The DPDI Bill – a narrowing window to prevent the UK from falling behind in AI regulation


The DPDI Bill – a narrowing window to prevent the UK from falling behind in AI regulation

The Data Protection and Digital Information (DPDI) Bill – now in Committee stage in the House of Lords – threatens to water down data subject rights, reduce accountability and increase the risk of automated discrimination and profiling. It could also undermine the UK’s data adequacy decision from the European Commission. Taken together, the Bill provides uncertainty for businesses processing European data.

The Bill is also a missed opportunity for the UK Government in its aim to be a leader in AI regulation. Whilst the UK Government recently announced plans to invest over £10 million to bolster AI regulation and address risks, the DPDI Bill weakens key legal rights that individuals can use to understand how AI impacts their lives and to put things right when it harms them.

AWO’s analysis and recommendations

The Social Market Foundation (SMF), a non-partisan think tank, asked AWO to deliver an independent analysis of the DPDI Bill. That paper was published on 20 March 2024.

Building on our previous work and assessing the most recent amendments to the Bill, we assessed the possible impact of the amended data protection provisions for individuals. Our analysis highlighted the following particular concerns:

  • The Bill would narrow the definition of personal data. The new definition may in turn change how organisations treat pseudonymised and anonymised data and in turn increase the risk of data breaches and reidentification of data subjects.
  • The Bill would limit data subjects’ rights – including the right to access their personal data – by increasing the timeframe to answer requests or allowing controllers to refuse ‘*vexatious*’ requests. This pared down approach to data subject rights will undermine individuals’ understanding of – and influence over – how data-driven technology affects their lives.
  • The Bill’s lowered data protection and accountability standards may threaten the UK’s current data adequacy determination from the EU. If it were rescinded or had significant conditions placed on it, this would be counter-productive to the UK’s aim of reducing administrative burden and simplifying data protection obligations.
  • The Bill would also weaken protections against automated decision-making, increasing the risk of automated discrimination and bias as AI is increasingly used in the public and private sectors.

Conversely, the Bill misses opportunities to improve the data protection regime. For example, the Bill does not provide for increased accountability mechanisms, such as “super complaints” from representative organisations on behalf of large numbers of individuals. The Bill could also improve researcher access to platform data, preventing the UK from falling behind the EU in developing a legal framework for research into platform harms.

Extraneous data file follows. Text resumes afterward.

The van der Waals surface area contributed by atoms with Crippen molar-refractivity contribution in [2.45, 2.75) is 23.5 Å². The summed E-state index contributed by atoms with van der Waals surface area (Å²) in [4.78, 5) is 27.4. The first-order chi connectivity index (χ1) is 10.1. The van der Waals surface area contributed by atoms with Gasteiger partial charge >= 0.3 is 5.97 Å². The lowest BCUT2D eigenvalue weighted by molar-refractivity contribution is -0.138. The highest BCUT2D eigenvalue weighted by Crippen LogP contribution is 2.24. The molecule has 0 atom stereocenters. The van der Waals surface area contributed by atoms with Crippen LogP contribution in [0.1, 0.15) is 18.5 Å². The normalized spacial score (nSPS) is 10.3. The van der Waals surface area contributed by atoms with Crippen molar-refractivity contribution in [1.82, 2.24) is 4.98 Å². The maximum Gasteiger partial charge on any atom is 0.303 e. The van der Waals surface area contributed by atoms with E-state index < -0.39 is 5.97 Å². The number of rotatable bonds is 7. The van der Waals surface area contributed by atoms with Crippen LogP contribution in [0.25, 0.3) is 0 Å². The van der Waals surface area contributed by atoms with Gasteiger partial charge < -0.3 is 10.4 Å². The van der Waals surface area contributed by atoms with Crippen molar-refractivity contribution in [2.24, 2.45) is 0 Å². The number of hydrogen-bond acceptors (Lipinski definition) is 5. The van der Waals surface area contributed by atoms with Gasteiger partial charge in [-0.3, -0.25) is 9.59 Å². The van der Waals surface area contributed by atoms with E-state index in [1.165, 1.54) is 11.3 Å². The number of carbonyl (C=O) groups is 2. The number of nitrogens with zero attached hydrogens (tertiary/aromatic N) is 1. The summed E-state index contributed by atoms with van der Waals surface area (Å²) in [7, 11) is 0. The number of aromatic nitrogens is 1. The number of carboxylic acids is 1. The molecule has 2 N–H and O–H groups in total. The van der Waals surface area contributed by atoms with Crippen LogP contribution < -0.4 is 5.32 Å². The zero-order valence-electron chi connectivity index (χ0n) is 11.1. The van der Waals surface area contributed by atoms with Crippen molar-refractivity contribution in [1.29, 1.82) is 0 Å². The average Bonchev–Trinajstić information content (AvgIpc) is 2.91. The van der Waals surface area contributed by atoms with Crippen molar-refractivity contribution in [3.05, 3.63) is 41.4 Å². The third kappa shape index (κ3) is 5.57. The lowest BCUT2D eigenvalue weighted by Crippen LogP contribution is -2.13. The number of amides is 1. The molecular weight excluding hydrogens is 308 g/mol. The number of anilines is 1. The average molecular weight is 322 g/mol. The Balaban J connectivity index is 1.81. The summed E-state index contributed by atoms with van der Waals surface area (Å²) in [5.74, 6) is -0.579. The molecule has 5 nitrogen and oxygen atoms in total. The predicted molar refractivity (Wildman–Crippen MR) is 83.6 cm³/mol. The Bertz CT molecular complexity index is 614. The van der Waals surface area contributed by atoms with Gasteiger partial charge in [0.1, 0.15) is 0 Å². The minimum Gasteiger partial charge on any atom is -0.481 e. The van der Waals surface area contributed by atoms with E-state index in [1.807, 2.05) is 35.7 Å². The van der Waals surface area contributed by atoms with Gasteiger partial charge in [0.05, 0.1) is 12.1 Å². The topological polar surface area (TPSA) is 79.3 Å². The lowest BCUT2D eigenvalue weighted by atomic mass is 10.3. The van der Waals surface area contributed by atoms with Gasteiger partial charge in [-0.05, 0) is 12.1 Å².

Parliament has an opportunity to use this Bill to protect the rights that give UK citizens agency over how data-driven technology affects them. A balance must be struck between fostering innovation and maintaining trust and safety.

Digital future

By maintaining high standards of data protection, the UK’s aspiration to lead the world in regulating the digital and AI economy can be realised. AWO were previously instructed by the Ada Lovelace Institute to analyse the current legal protections that exist to protect against harms caused by AI. As the Ada Lovelace Institute found:

“Independent legal analysis commissioned by Ada last year found that these changes [in the DPDI Bill] are likely to erode the incentives that currently exist for organisations to properly assess and manage any systems being used to make automated decisions. With these reforms, it will be simpler to make automated decisions about people without their knowledge, and without seeking their consent.”

The Equality and Human Rights Commission expressed similar concerns:

“We are particularly concerned about the proposals in the [DPDI] Bill as they relate to Artificial Intelligence (AI). The Bill must be read alongside the Government’s approach to regulating AI, set out in the White Paper A pro-innovation approach to regulating AI […] In the White Paper, Government set out five principles for regulating AI, including transparency and explainability, fairness, and contestability and redress. Proposals in the Bill undermine these principles.”

Only by maintaining high standards of data protection can the UK hope to realise its ambition of leading the world in AI regulation.